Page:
“These are the first HIV neutralizing antibodies we’ve found that unequivocally distinguish mature Env trimer from all other forms of Env,” said Falkowska. “That’s important because this is the form of Env that the virus uses to infect cells.”
The second study, “Structural delineation of a quaternary, cleavage-dependent epitope at the gp41-gp120 interface on intact HIV-1 Env trimers,” provided an initial structural analysis of the new vulnerable epitope. Through combining electron microscopy on the Env trimer complex with PGT151 (led by the Ward lab) with the structure of the PGT151 Fab by X-ray crystallography (led by Wilson’s lab), the scientists managed to visualize the location of the PGT151-series binding site on the Env trimer. Said location includes a spot on one gp41 protein with two associated glycans, a patch on the gp120 protein and a piece of the adjacent gp41 in the trimer structure. Equally surprising was the discovery that the way the PGT151-series antibodies bind to the Env trimer actually stabilizes its structure.
In a third study—“Promiscuous glycan site recognition by antibodies to the high-mannose patch of gp120 broadens neutralization of HIV”—Burton led a team in investigating another vulnerable site on Env that is known as the “high-mannose patch” given the frequency of molecules, known as mannoses, on its glycans. The high-mannose patch on Env is found on a glycan attachment point known as N332. Previous work has suggested that HIV can mutate in a way that shifts the glycan from N332 to N334, thereby “escaping” a broadly neutralizing antibody, but Burton’s team found that many N332-targeted antibodies are still capable of neutralizing the virus even when it employs this defense by grabbing other glycans in the high-mannose patch.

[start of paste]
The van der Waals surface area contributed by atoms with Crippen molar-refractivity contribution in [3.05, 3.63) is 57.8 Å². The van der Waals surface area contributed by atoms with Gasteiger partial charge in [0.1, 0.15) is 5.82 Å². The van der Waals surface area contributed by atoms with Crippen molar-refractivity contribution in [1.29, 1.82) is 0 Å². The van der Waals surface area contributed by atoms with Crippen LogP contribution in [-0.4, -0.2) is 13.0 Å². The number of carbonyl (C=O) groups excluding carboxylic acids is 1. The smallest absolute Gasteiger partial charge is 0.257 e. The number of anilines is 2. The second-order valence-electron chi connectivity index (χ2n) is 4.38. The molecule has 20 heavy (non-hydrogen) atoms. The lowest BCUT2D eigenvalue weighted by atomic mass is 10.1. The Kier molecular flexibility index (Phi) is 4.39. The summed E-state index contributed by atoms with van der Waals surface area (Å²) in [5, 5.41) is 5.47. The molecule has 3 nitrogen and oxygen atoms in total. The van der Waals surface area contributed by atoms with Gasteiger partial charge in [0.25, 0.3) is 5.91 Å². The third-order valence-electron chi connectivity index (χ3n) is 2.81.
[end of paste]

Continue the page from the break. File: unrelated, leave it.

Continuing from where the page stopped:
This suggests that a broadly neutralizing antibody targeting the high-mannose patch might not have one defined target, but instead could find several ways to bind to available glycans and neutralize the HIV virus. It is possible that just targeting the high-mannose patch with diverse types or clones of antibodies could neutralize as much as 90 percent of viral isolates and block most avenues of viral escape.
The high-mannose patch is a challenge to target, says graduate student Devin Sok, one of the lead authors of the study, because while it is an immunogenic site that is commonly targeted in individuals who develop broadly neutralizing antibodies in the face of chronic infection, “a sugar epitope is very challenging to mimic for immunogen design because the sugars tend to move around a lot, so it’s hard to lock down their conformation.” In addition, he adds, antibodies tend to bind poorly to sugars.
While existing retroviral HIV therapies work by targeting different pathways of HIV’s life cycle, Sok says their hope is “to prevent the acquisition of the disease entirely, by eliciting these broadly neutralizing antibodies in healthy individuals using carefully designed immunogens. Our work demonstrates high promise for broadly neutralizing antibodies targeting a specific patch of sugars on HIV.”
This approach isn’t solely applicable to HIV either, he says, as there is potential for applying this method to other viruses such as influenza and HCV.
Sok says the team will continue to “isolate new antibodies that target this patch of glycans to better decipher the details of this epitope,” while also investigating how to solicit similar antibodies in healthy individuals.